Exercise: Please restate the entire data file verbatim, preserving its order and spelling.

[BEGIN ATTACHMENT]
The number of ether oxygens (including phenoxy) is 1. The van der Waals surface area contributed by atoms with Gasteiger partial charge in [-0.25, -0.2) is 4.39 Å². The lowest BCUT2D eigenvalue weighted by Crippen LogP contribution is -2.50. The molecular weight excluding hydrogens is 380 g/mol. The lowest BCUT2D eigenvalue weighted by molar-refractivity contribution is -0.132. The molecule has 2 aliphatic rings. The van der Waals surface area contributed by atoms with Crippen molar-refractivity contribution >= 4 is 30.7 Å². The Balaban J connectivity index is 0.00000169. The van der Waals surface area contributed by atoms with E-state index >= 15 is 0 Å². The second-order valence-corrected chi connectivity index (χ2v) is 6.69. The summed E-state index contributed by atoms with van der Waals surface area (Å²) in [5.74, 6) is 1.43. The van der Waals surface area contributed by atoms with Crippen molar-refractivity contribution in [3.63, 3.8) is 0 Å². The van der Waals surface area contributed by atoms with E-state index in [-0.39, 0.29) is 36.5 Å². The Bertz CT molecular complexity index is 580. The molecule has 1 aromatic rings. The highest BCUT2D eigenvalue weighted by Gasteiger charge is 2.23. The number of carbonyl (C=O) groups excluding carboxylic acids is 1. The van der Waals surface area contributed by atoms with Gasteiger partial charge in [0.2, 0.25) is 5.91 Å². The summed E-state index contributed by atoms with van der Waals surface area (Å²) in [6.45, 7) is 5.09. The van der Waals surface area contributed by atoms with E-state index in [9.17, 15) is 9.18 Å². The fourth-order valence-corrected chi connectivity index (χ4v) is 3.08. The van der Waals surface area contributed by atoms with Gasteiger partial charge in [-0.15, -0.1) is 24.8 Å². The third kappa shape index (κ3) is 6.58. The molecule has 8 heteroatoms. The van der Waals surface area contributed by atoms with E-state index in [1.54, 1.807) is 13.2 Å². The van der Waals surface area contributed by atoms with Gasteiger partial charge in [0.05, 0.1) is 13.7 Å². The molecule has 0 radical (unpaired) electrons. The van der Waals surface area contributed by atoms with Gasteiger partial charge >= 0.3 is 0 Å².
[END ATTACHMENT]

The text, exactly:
The number of ether oxygens (including phenoxy) is 1. The van der Waals surface area contributed by atoms with Gasteiger partial charge in [-0.25, -0.2) is 4.39 Å². The lowest BCUT2D eigenvalue weighted by Crippen LogP contribution is -2.50. The molecular weight excluding hydrogens is 380 g/mol. The lowest BCUT2D eigenvalue weighted by molar-refractivity contribution is -0.132. The molecule has 2 aliphatic rings. The van der Waals surface area contributed by atoms with Crippen molar-refractivity contribution >= 4 is 30.7 Å². The Balaban J connectivity index is 0.00000169. The van der Waals surface area contributed by atoms with E-state index >= 15 is 0 Å². The second-order valence-corrected chi connectivity index (χ2v) is 6.69. The summed E-state index contributed by atoms with van der Waals surface area (Å²) in [5.74, 6) is 1.43. The van der Waals surface area contributed by atoms with Crippen molar-refractivity contribution in [3.63, 3.8) is 0 Å². The van der Waals surface area contributed by atoms with E-state index in [-0.39, 0.29) is 36.5 Å². The Bertz CT molecular complexity index is 580. The molecule has 1 aromatic rings. The highest BCUT2D eigenvalue weighted by Gasteiger charge is 2.23. The number of carbonyl (C=O) groups excluding carboxylic acids is 1. The van der Waals surface area contributed by atoms with Gasteiger partial charge in [0.2, 0.25) is 5.91 Å². The summed E-state index contributed by atoms with van der Waals surface area (Å²) in [6.45, 7) is 5.09. The van der Waals surface area contributed by atoms with E-state index in [9.17, 15) is 9.18 Å². The fourth-order valence-corrected chi connectivity index (χ4v) is 3.08. The van der Waals surface area contributed by atoms with Gasteiger partial charge in [-0.15, -0.1) is 24.8 Å². The third kappa shape index (κ3) is 6.58. The molecule has 8 heteroatoms. The van der Waals surface area contributed by atoms with E-state index in [1.54, 1.807) is 13.2 Å². The van der Waals surface area contributed by atoms with Gasteiger partial charge in [0.05, 0.1) is 13.7 Å². The molecule has 0 radical (unpaired) electrons. The van der Waals surface area contributed by atoms with Gasteiger partial charge >= 0.3 is 0 Å².